We’ve talked a great deal in recent years about the inherent ethical conflicts of physician dispensing; doctors writing and fulfilling their own prescriptions. I have defined arguments defending that practice as attempts “to scrub the indelible stain on the soul that prescribing for fun and profit undoubtedly brings.” The issue, of course, is that drugs from these dispensing physicians is often exorbitantly higher in cost than their pharmacy driven counterparts. That, and there is no guarantee that a doctor’s ability to profit from prescriptions will not translate into lengthy and unnecessary drug regimens.
Last week we learned a new wrinkle on the issue, with a Philadelphia Inquirer story revealing that a leading Pennsylvania injured workers’ law firm has, essentially, opened their own pharmacy. The paper reports that 65% of “Workers’ First Pharmacy Services” is owned by three partners and the CFO of the law firm Pond Lehocky Stern Giordano. The remaining 35% ownership reportedly includes at least 6 physicians, according to the paper. An email sent to physicians by senior Pond Lehocky partner Sam Pond asks, “For all patients that you may see with a workers’ compensation claim, referred to you from our office or elsewhere, we ask that you have our pharmacy, Workers First Pharmacy Services, fill the scripts.”
The argument used to justify this entrepreneurial endeavor will sound strangely familiar to participants of the physician dispensing debate. Essentially, the evil insurance companies delay and deny treatment, and Workers’ First is a way to ensure prompt medical care for the worker in such cases. It is the old, “get the medicine in their hands as quickly as possible” argument. That was the primary justification for physicians filling (and profiting from) their own prescriptions. The email from Pond, available here, does say that injured workers’ will receive their prescriptions from Workers’ First even if the claim has been denied. It is, in my view, the one high point in their argument. In the legalistic world of workers’ comp, there is no doubt that delayed treatment for compensable claims is a legitimate concern.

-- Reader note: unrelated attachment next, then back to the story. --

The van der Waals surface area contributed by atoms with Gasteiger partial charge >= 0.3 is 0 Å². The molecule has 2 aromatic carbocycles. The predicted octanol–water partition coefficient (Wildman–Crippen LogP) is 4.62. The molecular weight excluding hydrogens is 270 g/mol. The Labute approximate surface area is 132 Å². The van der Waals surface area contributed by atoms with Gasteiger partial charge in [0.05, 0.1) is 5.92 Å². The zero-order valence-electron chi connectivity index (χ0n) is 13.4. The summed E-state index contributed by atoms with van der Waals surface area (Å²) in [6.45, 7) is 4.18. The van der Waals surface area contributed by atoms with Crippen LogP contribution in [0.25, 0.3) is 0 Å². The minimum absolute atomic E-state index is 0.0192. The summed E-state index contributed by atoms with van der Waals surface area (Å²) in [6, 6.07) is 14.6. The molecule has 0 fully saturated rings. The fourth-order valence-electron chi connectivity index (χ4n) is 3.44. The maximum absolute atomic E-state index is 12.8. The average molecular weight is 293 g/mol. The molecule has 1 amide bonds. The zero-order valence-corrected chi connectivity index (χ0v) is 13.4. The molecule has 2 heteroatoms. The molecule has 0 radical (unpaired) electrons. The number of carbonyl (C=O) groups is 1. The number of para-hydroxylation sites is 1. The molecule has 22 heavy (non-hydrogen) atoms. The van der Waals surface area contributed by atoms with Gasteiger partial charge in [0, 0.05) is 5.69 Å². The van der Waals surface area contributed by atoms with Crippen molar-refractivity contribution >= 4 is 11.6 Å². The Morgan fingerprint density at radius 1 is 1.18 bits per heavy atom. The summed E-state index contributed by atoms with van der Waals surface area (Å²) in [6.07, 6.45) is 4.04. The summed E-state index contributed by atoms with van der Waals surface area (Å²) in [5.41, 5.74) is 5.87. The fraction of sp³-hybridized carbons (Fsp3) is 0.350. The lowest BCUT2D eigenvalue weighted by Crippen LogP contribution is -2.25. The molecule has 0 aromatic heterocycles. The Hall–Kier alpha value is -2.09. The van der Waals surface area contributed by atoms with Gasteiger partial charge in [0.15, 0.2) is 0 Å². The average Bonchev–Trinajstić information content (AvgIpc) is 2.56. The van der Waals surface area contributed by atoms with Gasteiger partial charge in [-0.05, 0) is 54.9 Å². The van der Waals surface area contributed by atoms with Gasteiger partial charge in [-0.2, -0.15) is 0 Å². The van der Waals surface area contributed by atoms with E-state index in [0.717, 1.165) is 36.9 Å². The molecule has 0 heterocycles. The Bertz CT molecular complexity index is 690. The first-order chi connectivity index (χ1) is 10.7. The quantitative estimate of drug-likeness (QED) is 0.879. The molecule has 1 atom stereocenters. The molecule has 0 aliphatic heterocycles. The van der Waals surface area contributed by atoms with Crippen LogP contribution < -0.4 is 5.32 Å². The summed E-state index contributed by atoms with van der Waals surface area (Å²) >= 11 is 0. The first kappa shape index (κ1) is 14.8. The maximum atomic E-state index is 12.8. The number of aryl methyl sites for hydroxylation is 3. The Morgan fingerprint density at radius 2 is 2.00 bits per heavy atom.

However, does the sole (possible) benefit outweigh the risks?
First and foremost, the cost; the Inquirer article cites several incidents where Workers’ First allegedly charged prices significantly higher than one might experience in a standard pharmacy. Examples included $1,900 for 6 ounces of lidocaine 5 percent ointment, when a “1-ounce tube of the same medication can be purchased online for about $14.” There was also an instance where they charged $1,600 for a 5-ounce bottle of Diclofenac. According to the Inquirer, that can be purchased wholesale for $60 to $70.
Next up on the potential risk hit parade; transparency. Do the injured workers clearly know of this relationship? Do they know that their lawyers and doctors are profiting from the medicine they are prescribed? Do they recognize that an extended treatment protocol could in fact provide more financial reward for the people charged with their prompt and efficient care? I honestly do not know, and cannot conjecture, however, a worker quoted in the Inquirer article clearly states that he had no idea that his lawyers and the doctors they referred owned the pharmacy that had been filling his prescriptions. His quote, “I don’t want to be a part of something unethical. I don’t know what’s going on”, should strongly reverberate with the legal community.
And finally, does this in fact represent a true conflict of interest? If lawyers and doctors are supposed to be representing the best interest of their client patients, can that in fact be accomplished when they profit on each transaction along the way? Whose interests in fact, will take precedence?
Again, we cannot say any of this has happened, or in fact whether any injured worker has been harmed by this arrangement. Pennsylvania’s Rules of Professional Conduct (81.4), section 1.8 states:
(1) the transaction and terms on which the lawyer acquires the interest are fair and reasonable to the client and are fully disclosed and transmitted in writing in a manner that can be reasonably understood by the client;
(2) the client is advised in writing of the desirability of seeking and is given a reasonable opportunity to seek the advice of independent legal counsel on the transaction; and
(3) the client gives informed consent in a writing signed by the client, to the essential terms of the transaction and the lawyer’s role in the transaction, including whether the lawyer is representing the client in the transaction.
(b) A lawyer shall not use information relating to representation of a client to the disadvantage of the client unless the client gives informed consent, except as permitted or required by these Rules.
It seems to me the key words in that clause are “pecuniary interest adverse to a client”. Profiting from that client in ways other than a direct fee for representation may open a Pandora’s box of ethical issues – especially if the relationships are not fully disclosed and well defined.
The entire situation was probably put best by Dr. Steven Joffe, Chief of the Division of Medical Ethics at the University of Pennsylvania’s Medical School. He said of this revelation, “I can’t speak to what’s going on in any individual case, but the whole setup seems ripe for corruption.”